Updated September 2021
An incomplete list of books I read and my reviews for some of them.
Iron John: A Book About Men
Letters of Note
The Dao of Capital
Upgrade: A Methamorphosis of Prime Intellect (short story)
Madonna in a Fur Coat
Who Will Cry When you Die?
The Saint, the Surfer, and the CEO
Мужчины и Ислам
The Player of Games (Culture #2)
I don't completely buy this behavioral economics based on author's experiments on psychology students. But it's an amusing read nonetheless.
Ulpan is Her Name
An ode to strong, smart women. Beyond the author's strange fascination with the Russian culture, one of the best books I have read.
Tracking the Gods: The Place of Myth in Modern Life
How to Fail at Almost Everything and Still Win Big
A collection of career, health, relationships pieces of advice from a cartoonist. Sounds sketchy (pun intended)? Well, it's actually legit. Possibly the book of the year for me.
Under Saturn's Shadow
A must-read for men. Especially those brought up in patriarchical societies. So, like, all of them?
Eden Project: In Search of the Magical Other
Memories, Dreams, Reflections
My gateway drug into Jungian analysis, which, from my completely unqualified point of view,
is the best branch of psychology.
The Name of the Rose
Imagine if Sherlock Holmes was a Franciscan friar and Dr. Watson was his helper monk, with Eco using them to nerd out about Christianity. You get this book.
Dostoyevskiy is obviously one of the greatest. 'The Idiot' is depressing, gloomy, seemingly hopeless. But great nonetheless.
Pride and Prejudice
Finally overcame my pride and prejudice and enjoyed one of the wittiest books I've ever read.
Skin in the Game
The continuation of my obsession with NNT. A broker with a skin in the game doesn't recommend stocks, but shows his own portfolio. An architect stands on top of his own building during a seismic test. A politician sends his own son to a war he helped to wage. All of this is "skin in the game".
Should've been called Stories about Thor and Loki. Actually, I forgot how much I enjoyed reading myths.
The Tartar Steppe
I am certain that this book will help anyone to self-reflect: about the transience of time and life, about the danger of false expectations and hopes, about fatality of the sunk cost fallacy.
Nabokov's first novel. Characters here are manifestations of the good 'ol saying: wherever you go, you take yourself with you.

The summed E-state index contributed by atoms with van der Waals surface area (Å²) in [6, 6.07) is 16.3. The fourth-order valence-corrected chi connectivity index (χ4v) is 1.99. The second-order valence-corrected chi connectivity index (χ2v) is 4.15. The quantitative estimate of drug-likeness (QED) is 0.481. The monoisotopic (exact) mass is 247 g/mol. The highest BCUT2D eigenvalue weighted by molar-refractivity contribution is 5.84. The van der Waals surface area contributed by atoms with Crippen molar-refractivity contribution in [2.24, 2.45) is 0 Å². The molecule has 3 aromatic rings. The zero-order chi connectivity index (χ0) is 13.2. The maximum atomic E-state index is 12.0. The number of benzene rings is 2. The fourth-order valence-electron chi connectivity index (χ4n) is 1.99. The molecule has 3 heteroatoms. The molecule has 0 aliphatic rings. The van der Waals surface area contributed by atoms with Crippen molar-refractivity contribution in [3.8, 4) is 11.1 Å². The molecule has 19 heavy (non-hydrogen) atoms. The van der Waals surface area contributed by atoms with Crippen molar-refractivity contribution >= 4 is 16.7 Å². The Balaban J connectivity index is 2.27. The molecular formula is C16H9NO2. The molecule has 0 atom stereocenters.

It was a real eye-opener about the life of one of the greatest comics in history. Enjoyed it a lot.
My favorite book this year. 'The barbell strategy', 'via negativa', 'ergodicity' and many other concepts to live by.
The Black Swan
A masterfully written book about time, love, war, from the perspective of one strange Billy Pilgrim. So it goes.
Everything is F*cked
This is basically a continuation of Manson's ideas in Models and The Subtle Art, with bits and pieces from Kaneman, Taleb and others. Manson likes to oversimplify, which I guess is the appeal about "self-help" literature. On the other hand, maybe people indeed need to uncomplicate stuff. I chuckled at Newton's Three Laws of Emotion and Einstein's Pain Relativity Theory. Recommended!
The Diary of a Young Girl
We shouldn't be
reading someone else's diary.
The Old Man and the Sea
"Re-read" by listening to it during a 10k race. Started the run with a bad knee and ran through pain. Disclaimer: don't ever do it. But Santiago's thoughts and strength of his spirit gave me mental fortitude to get to the finish. Now, taking a pill of ibuprofen, I wonder if the old man was just stubborn and stupid? I know I was.
Solving the Procrastination Puzzle
(0) Not all delay is procrastination. All procrastination is delay. (1) Predecision is key. Know your personality traits, what can hurt you? How will you respond to an unexpected situation that will potentially promote procrastination. (2) Motivation follows intention. (3) Just START it.
Me Talk Pretty One Day
This thing has the highest joke per sentence ratio I've ever seen in a book. I especially enjoyed the "expat in France" stories.
Extremely Loud and Incredibly Close
I enjoyed the non-linear storyline. Every new life story helps to bring the picture together. Not a must-read, but there are many pleasant, funny, touching and sad moments in this book. So, recommended.
He was a universal man, a polymath. Inventor, politician, musician, diplomat etc. – they don't make them like this anymore. An absolute must-read.
Decided to read this book after Chalie Munger sweared that there was nothing written better about psychology of persuasion, and that he presented it to everyone in his family. Well, nothing mind-blowing. But of course it's useful to be aware of many things covered in the book in order to not be taken advantage of.
The Wind-Up Bird Chronicle
Classic Murakami here. Loved it.
The Obstacle Is the Way